I recently purchased two Samsung G5 phones from Amazon with the intent of ROM development on a downgraded version (the phone shipped with 5.0). I took one of the phones and successfully downgraded the device to an earlier 4x version without issue. It was only later when I attempted to do this on the second device that I ran into problems.

As it turns out, the same firmware I flashed on the first device does not seem to work with the second. After a bit of research I realized that the second device was of a different locale. Both devices, however, have the same model number. So this leaves me with the following questions:

  • What is it about different locales that may make firmware incompatible for same model devices? (Aside from carrier types: GSM, CDMA)

  • If a phone ships with a newer version, is it possible that downgrading may be impossible?

  • If not, what information, aside from the model number and region, is needed to select the proper firmware version for a deivce? (PDA,CSC, etc appear different across firmware versions)

Speaking to the third question listed above: I have attempted to flash countless 4x firmware images (for the correct model and region) only for the phone to get stuck at the Samsung splash screen.

  • 1
    Devices intended for different regions sometimes differ in hardware components. So before going to flash another ROM, you should check all specifics in Settings › Device Info; often the firmware version number or build give clues concerning this. Unfortunately, some manufacturers don't reflect the differences "visibly on the hardware" for the end-user to tell.
    – Izzy
    Oct 20, 2015 at 15:24

1 Answer 1


Different Locales:

It is possible that the different locale is shipped with a different bootloader.
This bootloader is responsible for loading up Android and may contain additional checks for stock firmwares before booting. It is also possible that the device was shipped with different hardware (Qualcomm/Exynos processors), so that Android has to include the needed kernel modules and firmware modules to work on that particular device.

Downgrading a device that shipped with a newer version of Android:

It's certainly possible that an updated bootloader may prevent you from flashing a complete older version. There are ways to circumvent this:

  • Don't flash the bootloader: Some bootloaders just prevent you from downgrading themselves, but not the rest of the firmware. It is then possible to flash just Android and use an older version with the new bootloader (possible on the Samsung Galaxy S3, personal experience)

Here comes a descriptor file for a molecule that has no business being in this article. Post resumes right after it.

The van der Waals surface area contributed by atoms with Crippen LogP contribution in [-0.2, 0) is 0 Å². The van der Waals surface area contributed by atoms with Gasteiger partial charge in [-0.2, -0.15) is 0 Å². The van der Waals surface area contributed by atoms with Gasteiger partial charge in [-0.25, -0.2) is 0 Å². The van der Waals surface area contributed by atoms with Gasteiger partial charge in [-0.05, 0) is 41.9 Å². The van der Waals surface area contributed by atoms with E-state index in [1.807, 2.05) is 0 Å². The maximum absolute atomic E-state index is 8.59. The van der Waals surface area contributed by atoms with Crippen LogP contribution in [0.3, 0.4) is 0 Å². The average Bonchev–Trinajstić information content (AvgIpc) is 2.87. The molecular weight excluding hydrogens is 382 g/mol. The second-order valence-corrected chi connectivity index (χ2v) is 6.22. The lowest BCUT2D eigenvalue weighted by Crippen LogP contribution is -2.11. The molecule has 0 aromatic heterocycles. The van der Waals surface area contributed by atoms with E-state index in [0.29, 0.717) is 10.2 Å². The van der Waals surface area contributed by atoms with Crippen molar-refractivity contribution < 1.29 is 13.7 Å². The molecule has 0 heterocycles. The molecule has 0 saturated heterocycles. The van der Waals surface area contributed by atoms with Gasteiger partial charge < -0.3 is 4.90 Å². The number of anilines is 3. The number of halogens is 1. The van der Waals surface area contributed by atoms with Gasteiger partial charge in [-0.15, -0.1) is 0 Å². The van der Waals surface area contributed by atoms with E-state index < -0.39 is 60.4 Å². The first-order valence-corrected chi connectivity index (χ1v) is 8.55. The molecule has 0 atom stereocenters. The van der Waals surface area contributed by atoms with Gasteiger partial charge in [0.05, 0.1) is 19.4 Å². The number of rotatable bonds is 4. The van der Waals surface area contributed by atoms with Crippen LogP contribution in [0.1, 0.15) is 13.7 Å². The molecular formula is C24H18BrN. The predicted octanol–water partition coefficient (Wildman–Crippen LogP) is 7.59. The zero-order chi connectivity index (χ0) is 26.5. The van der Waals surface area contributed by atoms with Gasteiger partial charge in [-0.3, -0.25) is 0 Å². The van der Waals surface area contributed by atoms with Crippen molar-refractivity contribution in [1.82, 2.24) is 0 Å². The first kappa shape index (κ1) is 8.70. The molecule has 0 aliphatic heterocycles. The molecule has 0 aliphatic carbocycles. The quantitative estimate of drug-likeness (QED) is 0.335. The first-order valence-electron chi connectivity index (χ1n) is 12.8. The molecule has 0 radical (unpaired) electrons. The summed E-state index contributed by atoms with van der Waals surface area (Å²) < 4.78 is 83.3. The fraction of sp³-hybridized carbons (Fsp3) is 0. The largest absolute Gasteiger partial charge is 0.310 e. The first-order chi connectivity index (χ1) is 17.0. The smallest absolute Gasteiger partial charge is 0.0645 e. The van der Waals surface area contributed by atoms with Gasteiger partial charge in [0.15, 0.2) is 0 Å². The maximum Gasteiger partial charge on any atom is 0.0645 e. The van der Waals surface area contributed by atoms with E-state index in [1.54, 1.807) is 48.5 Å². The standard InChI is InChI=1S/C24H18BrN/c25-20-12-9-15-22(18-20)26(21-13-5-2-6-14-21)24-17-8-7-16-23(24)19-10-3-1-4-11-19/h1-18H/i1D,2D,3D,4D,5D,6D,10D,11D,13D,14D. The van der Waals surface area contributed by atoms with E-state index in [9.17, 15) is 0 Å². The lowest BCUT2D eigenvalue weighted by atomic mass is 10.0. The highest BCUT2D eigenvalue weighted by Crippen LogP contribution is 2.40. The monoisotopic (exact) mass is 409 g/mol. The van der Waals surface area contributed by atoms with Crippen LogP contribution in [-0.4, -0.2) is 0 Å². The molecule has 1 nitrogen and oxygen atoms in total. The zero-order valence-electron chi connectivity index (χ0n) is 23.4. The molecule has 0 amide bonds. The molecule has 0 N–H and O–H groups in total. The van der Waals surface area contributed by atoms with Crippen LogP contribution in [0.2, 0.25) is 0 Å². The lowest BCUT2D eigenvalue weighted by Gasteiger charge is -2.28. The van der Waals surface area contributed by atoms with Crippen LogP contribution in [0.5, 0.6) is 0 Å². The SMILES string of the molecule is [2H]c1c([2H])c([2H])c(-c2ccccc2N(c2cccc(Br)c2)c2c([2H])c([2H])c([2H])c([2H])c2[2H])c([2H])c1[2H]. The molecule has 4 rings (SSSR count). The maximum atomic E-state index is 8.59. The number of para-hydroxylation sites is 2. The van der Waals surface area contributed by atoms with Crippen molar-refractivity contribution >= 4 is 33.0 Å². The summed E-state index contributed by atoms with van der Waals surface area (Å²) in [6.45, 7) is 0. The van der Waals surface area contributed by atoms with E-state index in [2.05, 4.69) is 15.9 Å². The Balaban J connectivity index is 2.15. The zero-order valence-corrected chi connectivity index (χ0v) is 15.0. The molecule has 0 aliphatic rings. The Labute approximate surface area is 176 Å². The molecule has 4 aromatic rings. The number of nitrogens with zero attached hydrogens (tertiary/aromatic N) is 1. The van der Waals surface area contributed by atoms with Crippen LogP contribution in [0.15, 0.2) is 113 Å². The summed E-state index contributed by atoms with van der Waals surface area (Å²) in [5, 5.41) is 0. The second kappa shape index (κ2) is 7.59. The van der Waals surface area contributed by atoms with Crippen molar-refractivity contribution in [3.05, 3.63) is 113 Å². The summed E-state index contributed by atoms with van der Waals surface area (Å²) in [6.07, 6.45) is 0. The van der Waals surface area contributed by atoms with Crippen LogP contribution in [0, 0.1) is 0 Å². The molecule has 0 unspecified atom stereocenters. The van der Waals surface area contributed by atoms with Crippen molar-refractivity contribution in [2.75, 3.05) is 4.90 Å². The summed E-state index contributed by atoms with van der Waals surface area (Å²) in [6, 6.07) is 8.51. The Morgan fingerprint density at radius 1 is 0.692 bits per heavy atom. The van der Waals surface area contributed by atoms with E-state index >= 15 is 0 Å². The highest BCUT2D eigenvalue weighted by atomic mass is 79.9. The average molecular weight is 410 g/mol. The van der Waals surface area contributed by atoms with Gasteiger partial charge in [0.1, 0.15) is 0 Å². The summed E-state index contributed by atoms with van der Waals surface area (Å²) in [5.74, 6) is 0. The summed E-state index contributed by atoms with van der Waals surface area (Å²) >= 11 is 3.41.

• Use a custom ROM: Custom ROMs are usually free to be installed, even if the device shipped with a newer version of Android. They just don't allow them to be checked, because they are not stock. Thus it's in my opinion the best way to downgrade your device. (Let alone all the advantages of having a pre-rooted, debloated device).
  • Don't downgrade at all: Older versions of Android often carry bugs, security issues, missing features and warnings in your IDE, that make app development a pain. ROM development only needs a compatible, unlocked bootloader and a custom recovery, so don't worry about upgrading Android on your device. (Unless you got the device from a carrier that puts their custom stock ROM on their devices, then try to not upgrade at all and wait for the community to come up with ways to unlock the bootloader and flash a custom ROM)

What information can help you to find the right firmware:

  • Go to Settings -> Device Info and read your Baseband, Build number and Build version
  • Look up your IMEI on the box or behind the battery on your device (or look for Status -> IMEI information, if your Settings app contains this information)
  • (if you are unsure which firmware to use because there are different hardware layouts): Get the serial no. of the mainboard. Because currently all phones are SOCs (system on a chip), you should be able to determine whether to use the Qualcomm Snapdragon, Exynos, MediaTek etc. version of the firmware you are looking for.
  • If in doubt, ask on the appropriate forum on xda-developers; most major devices have sub-forums like "General Help", "ROM development" etc. The people that are active there know what they are doing and should be able to help you out.
  • Do the baseband and build numbers not change on each release? What does the baseband version really represent anyway? The only static identifier I have found for a given device is the IMEI (which I have not found overly useful) and the model number, which is obviously very useful (but only to an extent, since there are still countless firmware releases to choose from).
    – sherrellbc
    Oct 20, 2015 at 17:11
  • The baseband may contain additional identifiers like letters after the model no., as well as the build number. Think about carrier specific firmwares that don't allow stock, unbranded versions to be flashed over them.
    – GiantTree
    Oct 20, 2015 at 19:12

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